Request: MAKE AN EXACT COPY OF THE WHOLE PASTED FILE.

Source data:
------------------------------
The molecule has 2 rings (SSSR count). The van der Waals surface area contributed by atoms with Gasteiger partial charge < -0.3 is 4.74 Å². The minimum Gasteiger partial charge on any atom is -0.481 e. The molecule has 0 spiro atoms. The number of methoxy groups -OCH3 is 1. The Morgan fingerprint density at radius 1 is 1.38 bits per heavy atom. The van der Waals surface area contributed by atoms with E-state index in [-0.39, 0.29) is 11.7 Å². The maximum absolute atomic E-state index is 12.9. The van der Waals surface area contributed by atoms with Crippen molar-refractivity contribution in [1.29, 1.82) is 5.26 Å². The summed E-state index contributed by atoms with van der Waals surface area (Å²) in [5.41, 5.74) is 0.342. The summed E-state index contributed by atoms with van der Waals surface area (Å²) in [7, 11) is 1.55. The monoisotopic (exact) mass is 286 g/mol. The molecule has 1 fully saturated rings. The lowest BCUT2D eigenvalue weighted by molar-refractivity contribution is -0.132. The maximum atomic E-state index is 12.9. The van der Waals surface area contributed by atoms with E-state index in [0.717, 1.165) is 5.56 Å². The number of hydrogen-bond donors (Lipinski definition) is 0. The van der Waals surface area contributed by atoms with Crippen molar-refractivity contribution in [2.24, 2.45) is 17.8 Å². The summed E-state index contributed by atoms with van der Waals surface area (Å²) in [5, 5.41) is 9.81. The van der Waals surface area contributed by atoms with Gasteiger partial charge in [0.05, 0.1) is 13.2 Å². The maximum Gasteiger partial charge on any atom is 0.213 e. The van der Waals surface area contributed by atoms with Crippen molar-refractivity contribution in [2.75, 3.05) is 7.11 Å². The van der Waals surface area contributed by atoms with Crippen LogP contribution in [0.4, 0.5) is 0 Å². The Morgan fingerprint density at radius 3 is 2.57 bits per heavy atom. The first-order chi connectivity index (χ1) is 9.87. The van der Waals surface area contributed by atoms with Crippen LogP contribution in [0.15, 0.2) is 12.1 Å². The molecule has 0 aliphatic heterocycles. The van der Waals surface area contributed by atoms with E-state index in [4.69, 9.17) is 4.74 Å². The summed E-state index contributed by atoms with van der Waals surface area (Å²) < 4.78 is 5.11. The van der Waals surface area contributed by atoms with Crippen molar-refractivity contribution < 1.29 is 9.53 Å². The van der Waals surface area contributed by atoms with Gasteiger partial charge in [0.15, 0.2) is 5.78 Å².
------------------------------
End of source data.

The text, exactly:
The molecule has 2 rings (SSSR count). The van der Waals surface area contributed by atoms with Gasteiger partial charge < -0.3 is 4.74 Å². The minimum Gasteiger partial charge on any atom is -0.481 e. The molecule has 0 spiro atoms. The number of methoxy groups -OCH3 is 1. The Morgan fingerprint density at radius 1 is 1.38 bits per heavy atom. The van der Waals surface area contributed by atoms with E-state index in [-0.39, 0.29) is 11.7 Å². The maximum absolute atomic E-state index is 12.9. The van der Waals surface area contributed by atoms with Crippen molar-refractivity contribution in [1.29, 1.82) is 5.26 Å². The summed E-state index contributed by atoms with van der Waals surface area (Å²) in [5.41, 5.74) is 0.342. The summed E-state index contributed by atoms with van der Waals surface area (Å²) in [7, 11) is 1.55. The monoisotopic (exact) mass is 286 g/mol. The molecule has 1 fully saturated rings. The lowest BCUT2D eigenvalue weighted by molar-refractivity contribution is -0.132. The maximum atomic E-state index is 12.9. The van der Waals surface area contributed by atoms with E-state index in [0.717, 1.165) is 5.56 Å². The number of hydrogen-bond donors (Lipinski definition) is 0. The van der Waals surface area contributed by atoms with Crippen molar-refractivity contribution in [2.24, 2.45) is 17.8 Å². The summed E-state index contributed by atoms with van der Waals surface area (Å²) in [5, 5.41) is 9.81. The van der Waals surface area contributed by atoms with Gasteiger partial charge in [0.05, 0.1) is 13.2 Å². The maximum Gasteiger partial charge on any atom is 0.213 e. The van der Waals surface area contributed by atoms with Crippen molar-refractivity contribution in [2.75, 3.05) is 7.11 Å². The van der Waals surface area contributed by atoms with Crippen LogP contribution in [0.4, 0.5) is 0 Å². The Morgan fingerprint density at radius 3 is 2.57 bits per heavy atom. The first-order chi connectivity index (χ1) is 9.87. The van der Waals surface area contributed by atoms with Crippen LogP contribution in [0.15, 0.2) is 12.1 Å². The molecule has 0 aliphatic heterocycles. The van der Waals surface area contributed by atoms with E-state index in [4.69, 9.17) is 4.74 Å². The summed E-state index contributed by atoms with van der Waals surface area (Å²) < 4.78 is 5.11. The van der Waals surface area contributed by atoms with Crippen molar-refractivity contribution < 1.29 is 9.53 Å². The van der Waals surface area contributed by atoms with Gasteiger partial charge in [0.15, 0.2) is 5.78 Å².